That unpleasantness, at least, seems intentional. While West has obliquely alluded to mental health issues for years, “Ye” puts those struggles front and center, right down to the album cover – apparently devised en route to the album’s Wyoming listening party – with its handwritten scrawl, “I hate being Bi-Polar its awesome” (sic). The album’s emotional trajectory is fairly obvious, beginning with West at his lowest (“Sometimes I think bad things… Really, really, really bad things,” he deadpans on the album-opening “I Thought About Killing You,” his pitch shifting ever downward to a woozy, demonic register) and gradually moving through a litany of the rapper’s most base impulses toward the album-ending moments of clarity. Whether his claim that bipolarity is “my superpower” is meant to be taken on its face or as an example of the sort of thinking that comes with a manic episode, “Ye” pulls few punches, and offers perhaps the deepest immersion into the warring factions of West’s psyche that we’re likely to see.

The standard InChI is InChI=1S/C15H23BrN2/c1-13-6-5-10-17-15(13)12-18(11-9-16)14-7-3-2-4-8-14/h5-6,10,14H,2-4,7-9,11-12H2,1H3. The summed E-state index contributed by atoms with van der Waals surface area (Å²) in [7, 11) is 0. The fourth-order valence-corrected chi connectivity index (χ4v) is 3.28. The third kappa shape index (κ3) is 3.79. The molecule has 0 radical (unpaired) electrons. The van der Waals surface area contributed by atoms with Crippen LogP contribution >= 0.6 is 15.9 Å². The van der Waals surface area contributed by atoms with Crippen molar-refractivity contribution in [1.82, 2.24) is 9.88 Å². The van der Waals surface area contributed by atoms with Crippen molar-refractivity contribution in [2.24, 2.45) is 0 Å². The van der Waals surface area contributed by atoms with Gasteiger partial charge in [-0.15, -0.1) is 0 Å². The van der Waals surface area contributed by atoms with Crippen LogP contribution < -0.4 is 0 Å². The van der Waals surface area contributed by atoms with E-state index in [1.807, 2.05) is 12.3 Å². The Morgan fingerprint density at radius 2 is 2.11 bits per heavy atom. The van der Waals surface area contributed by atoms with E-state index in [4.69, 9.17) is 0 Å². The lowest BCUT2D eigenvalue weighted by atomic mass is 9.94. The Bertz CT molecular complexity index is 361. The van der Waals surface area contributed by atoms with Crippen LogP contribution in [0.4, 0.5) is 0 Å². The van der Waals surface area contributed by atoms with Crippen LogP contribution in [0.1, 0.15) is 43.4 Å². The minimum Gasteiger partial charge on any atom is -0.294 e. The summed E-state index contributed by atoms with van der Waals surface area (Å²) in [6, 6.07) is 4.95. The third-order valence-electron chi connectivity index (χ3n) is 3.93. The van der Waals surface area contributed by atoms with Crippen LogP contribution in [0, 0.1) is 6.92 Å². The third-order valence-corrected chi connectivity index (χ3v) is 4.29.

But while there’s no doubting West’s willingness to give a tour of his own darkest corners here, it’s not always an enlightening trip. 2013’s “Yeezus,” which this album resembles thematically if rarely sonically, was a fascinating portrait of a troubled mind — it wore its contradictions on its sleeve, perpetually straddling the line between outrage-stoking and self-aware piss-taking, clearly the product of an astute intelligence even at its most loathsome. On “Ye,” only the provocations remain, with depth and wit in short supply.